"Incredibly disappointed" police have blasted the behaviour of anti-lockdown hīkoi members who blocked a state highway, risking public safety.
A strong police contingent is continuing to monitor a hīkoi involving members of the Sovereign Hīkoi of Truth (SHOT) movement at the Southern Auckland checkpoint border after a police line had to be used to move the protesters off the highway in the early hours of this morning.
"Police are incredibly disappointed that this group of protesters have chosen to take this action," they said in a statement.
"By carrying out non-essential travel they are putting themselves, our staff and the wider community at risk, while additional Police resources have had to be redeployed in order to monitor the movements of this group at the checkpoints."
The group claim to be heading to Waitangi - but have been told they are not welcome there by local Māori leaders.
Tai Tokerau Border Control founder Hone Harawira has described the hīkoi as "a scam" organised by Pākehā anti-vaxxers.
"There is no invitation from Waitangi Marae, no invitation from the Waitangi Treaty Grounds, no invitation from Ngāti Kawa or Ngāti Rahiri, and no invitation from Ngāpuhi," the former Tai Tokerau MP said.
The convoy of around 50 vehicles carrying about 100 people arrived at the Southern checkpoint border in Mercer just before midnight.
Two protest vehicles, including a bus, remain parked on State Highway 1 in the northern lanes with the drivers refusing to move them. Traffic is being diverted around them and police are attempting to get the drivers to move them off the road.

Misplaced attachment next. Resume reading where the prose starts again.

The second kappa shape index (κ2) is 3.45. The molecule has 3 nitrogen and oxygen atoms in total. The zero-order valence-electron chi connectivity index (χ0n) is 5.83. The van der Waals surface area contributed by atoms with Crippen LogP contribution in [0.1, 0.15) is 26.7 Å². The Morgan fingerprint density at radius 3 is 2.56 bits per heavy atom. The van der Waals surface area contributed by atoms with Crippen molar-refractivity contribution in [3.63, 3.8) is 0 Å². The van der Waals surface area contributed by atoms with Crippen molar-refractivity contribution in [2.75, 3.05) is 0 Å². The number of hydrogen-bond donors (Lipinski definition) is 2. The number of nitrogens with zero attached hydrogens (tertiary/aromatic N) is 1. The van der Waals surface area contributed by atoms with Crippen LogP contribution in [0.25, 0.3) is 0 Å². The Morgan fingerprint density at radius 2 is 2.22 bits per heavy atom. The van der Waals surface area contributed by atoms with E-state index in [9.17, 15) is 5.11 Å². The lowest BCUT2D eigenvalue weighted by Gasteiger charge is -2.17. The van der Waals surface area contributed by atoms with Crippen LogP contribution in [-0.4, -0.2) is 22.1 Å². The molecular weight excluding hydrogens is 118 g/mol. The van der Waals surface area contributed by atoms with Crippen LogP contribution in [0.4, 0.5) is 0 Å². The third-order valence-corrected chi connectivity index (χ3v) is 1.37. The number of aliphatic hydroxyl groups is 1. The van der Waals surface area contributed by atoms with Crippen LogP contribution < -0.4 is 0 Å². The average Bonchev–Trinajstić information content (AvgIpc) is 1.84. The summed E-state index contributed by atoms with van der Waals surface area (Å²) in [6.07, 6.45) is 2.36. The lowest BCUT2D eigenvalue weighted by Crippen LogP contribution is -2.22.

Police negotiators and iwi liaison officers were called in to help after some of the protesters "surged forward" on foot from Orams Rd blocking the southern lane of SH1, but when this failed a police line was used, a police media statement said.
"The group was directed by police to a gravel area on Orams Rd, to move away from blocking the road and disrupting traffic travelling through the checkpoint."
The group is trying to get to Waitangi in Northland where leader of the Outdoors Party and prominent anti-vaccine and anti-5G activist Sue Grey will be speaking.
Grey flew to Kerikeri on a private plane yesterday and then travelled to Waitangi yesterday.
Speaking on a Facebook livestream, Grey wanted to set the record straight and confirmed the Waitangi event was going ahead, but the "really, really bad news" was the hīkoi had been blocked at Auckland's southern border.
Police had put a big truck across the road and laid down spikes, she said. However, this had been strongly denied by police.